A Christmas Carol in Prose : Being a Ghost Story of Christmas.
Autograph manuscript signed, December 1843
Purchased by Pierpont Morgan before 1900
unanimity, won-der-ful happiness!
But he was early at the office next morning. Oh he was early there. If he could only be there first, and catch Bob Cratchit coming late! That was the thing he had set his heart upon.
And he did it; Yes he did! The clock struck nine. No Bob. A quarter past. No Bob. He was full eighteen minutes and a half, behind his time. Scrooge sat with his door wide open, that he might see him come into the Tank.
His hat was off, before he opened the door; his comforter too. He was on his stool in a jiffy: driving away with his pen, as if he were trying to overtake nine o'clock.
"Hullo!" growled Scrooge in his accustomed voice, as near as he could feign it. "What do you mean by coming here at this time of day?"
"I'm very sorry Sir," said Bob. "I am behind my time."
"You are?" repeated Scrooge. "Yes. I think you are. Step this way, if you please."
"It's only once a year Sir," pleaded Bob, appearing from the Tank. "It shall not be repeated. I was making rather merry, yesterday, Sir."
"Now, I'll tell you what, my friend," said Scrooge. "I am not going to stand this sort of thing any longer. And therefore," he continued, leaping from his stool, and giving Bob such a dig in the waistcoat that he staggered back into the Tank again. "And therefore I am about to raise your salary!"
Bob trembled, and got a little nearer to the ruler. He had a momentary idea of knocking Scrooge down with it; holding him; and calling to the people in the court for Help and a Strait Waistcoat.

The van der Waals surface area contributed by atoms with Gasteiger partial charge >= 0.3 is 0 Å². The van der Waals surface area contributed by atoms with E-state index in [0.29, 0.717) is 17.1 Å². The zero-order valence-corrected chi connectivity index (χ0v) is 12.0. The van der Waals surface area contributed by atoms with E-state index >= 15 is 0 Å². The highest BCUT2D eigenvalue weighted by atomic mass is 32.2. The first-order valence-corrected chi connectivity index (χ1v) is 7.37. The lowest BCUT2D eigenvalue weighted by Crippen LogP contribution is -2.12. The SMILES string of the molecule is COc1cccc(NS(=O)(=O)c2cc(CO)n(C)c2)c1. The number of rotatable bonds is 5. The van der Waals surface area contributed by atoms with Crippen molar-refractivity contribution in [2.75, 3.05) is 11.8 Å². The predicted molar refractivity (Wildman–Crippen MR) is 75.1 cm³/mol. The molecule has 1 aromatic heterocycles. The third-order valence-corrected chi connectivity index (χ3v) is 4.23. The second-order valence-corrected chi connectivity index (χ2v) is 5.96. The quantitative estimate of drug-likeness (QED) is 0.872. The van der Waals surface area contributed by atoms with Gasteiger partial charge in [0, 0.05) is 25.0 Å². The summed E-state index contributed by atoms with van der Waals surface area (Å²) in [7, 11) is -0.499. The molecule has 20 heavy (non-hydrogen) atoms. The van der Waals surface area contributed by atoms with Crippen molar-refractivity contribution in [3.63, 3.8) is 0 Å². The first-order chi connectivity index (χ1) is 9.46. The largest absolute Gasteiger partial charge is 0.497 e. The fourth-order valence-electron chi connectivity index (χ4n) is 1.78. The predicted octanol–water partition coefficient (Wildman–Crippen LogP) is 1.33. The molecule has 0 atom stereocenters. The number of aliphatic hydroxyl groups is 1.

"A merry Christmas Bob! said Scrooge with an earnestness that could not be mistaken, as he clapped him on the back. "A merrier Christmas, Bob, than I have given you, for many a year! I'll raise your salary and endeavour to assist your struggling family, and we'll discuss your affairs this very afternoon, before this very fire, over a Christmas bowl of smoking Bishop, Bob! Make up the fires, and buy another coal-scuttle before you dot another i, Bob Cratchit!"
Scrooge was better than his word. He did it all, and infinitely more. He became as good a friend, as good a master, and as good a man, as the good old city knew, or any other good old city, town, or borough, in the good old world. Some people laughed to see the alteration in him, but he let them laugh, and little heeded them; for he was wise enough to know that nothing ever happened on this globe, for good, at which some people did not have their fill of laughter in the outset; and knowing